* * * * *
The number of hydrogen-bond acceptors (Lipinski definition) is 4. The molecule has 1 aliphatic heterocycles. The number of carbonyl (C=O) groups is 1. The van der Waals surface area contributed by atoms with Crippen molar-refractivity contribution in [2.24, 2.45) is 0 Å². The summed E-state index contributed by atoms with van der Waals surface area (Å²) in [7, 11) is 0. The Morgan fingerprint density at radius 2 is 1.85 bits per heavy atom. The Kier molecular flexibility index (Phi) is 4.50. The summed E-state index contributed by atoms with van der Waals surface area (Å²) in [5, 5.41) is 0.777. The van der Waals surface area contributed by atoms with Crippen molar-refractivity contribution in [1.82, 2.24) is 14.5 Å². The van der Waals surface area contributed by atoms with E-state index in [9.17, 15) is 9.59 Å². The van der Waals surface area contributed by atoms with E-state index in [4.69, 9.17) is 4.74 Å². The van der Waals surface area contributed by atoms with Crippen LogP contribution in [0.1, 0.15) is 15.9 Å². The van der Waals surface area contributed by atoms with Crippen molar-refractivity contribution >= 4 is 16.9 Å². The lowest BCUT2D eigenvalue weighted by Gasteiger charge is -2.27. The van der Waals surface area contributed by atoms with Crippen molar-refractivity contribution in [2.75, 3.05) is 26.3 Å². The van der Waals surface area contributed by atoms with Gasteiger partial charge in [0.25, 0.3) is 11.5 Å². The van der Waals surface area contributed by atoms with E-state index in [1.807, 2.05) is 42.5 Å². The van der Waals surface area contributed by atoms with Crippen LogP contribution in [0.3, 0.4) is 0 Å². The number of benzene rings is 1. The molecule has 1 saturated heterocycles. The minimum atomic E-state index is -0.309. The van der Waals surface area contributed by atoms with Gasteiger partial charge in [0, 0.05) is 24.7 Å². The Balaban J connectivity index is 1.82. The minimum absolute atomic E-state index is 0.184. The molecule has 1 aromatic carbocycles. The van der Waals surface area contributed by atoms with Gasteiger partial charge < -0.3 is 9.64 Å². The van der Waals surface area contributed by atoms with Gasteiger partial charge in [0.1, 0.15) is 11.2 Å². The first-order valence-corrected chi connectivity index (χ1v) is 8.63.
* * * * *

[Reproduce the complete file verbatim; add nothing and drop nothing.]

The number of hydrogen-bond acceptors (Lipinski definition) is 4. The molecule has 1 aliphatic heterocycles. The number of carbonyl (C=O) groups is 1. The van der Waals surface area contributed by atoms with Crippen molar-refractivity contribution in [2.24, 2.45) is 0 Å². The summed E-state index contributed by atoms with van der Waals surface area (Å²) in [7, 11) is 0. The Morgan fingerprint density at radius 2 is 1.85 bits per heavy atom. The Kier molecular flexibility index (Phi) is 4.50. The summed E-state index contributed by atoms with van der Waals surface area (Å²) in [5, 5.41) is 0.777. The van der Waals surface area contributed by atoms with Crippen molar-refractivity contribution in [1.82, 2.24) is 14.5 Å². The van der Waals surface area contributed by atoms with E-state index in [9.17, 15) is 9.59 Å². The van der Waals surface area contributed by atoms with E-state index in [4.69, 9.17) is 4.74 Å². The van der Waals surface area contributed by atoms with Crippen LogP contribution in [0.1, 0.15) is 15.9 Å². The van der Waals surface area contributed by atoms with Crippen molar-refractivity contribution >= 4 is 16.9 Å². The lowest BCUT2D eigenvalue weighted by Gasteiger charge is -2.27. The van der Waals surface area contributed by atoms with Crippen molar-refractivity contribution in [2.75, 3.05) is 26.3 Å². The van der Waals surface area contributed by atoms with Gasteiger partial charge in [0.25, 0.3) is 11.5 Å². The van der Waals surface area contributed by atoms with E-state index in [1.807, 2.05) is 42.5 Å². The van der Waals surface area contributed by atoms with Crippen LogP contribution in [0.3, 0.4) is 0 Å². The number of benzene rings is 1. The molecule has 1 saturated heterocycles. The minimum atomic E-state index is -0.309. The van der Waals surface area contributed by atoms with Gasteiger partial charge in [0, 0.05) is 24.7 Å². The Balaban J connectivity index is 1.82. The minimum absolute atomic E-state index is 0.184. The molecule has 1 aromatic carbocycles. The van der Waals surface area contributed by atoms with Gasteiger partial charge < -0.3 is 9.64 Å². The van der Waals surface area contributed by atoms with Gasteiger partial charge in [0.1, 0.15) is 11.2 Å². The first-order valence-corrected chi connectivity index (χ1v) is 8.63.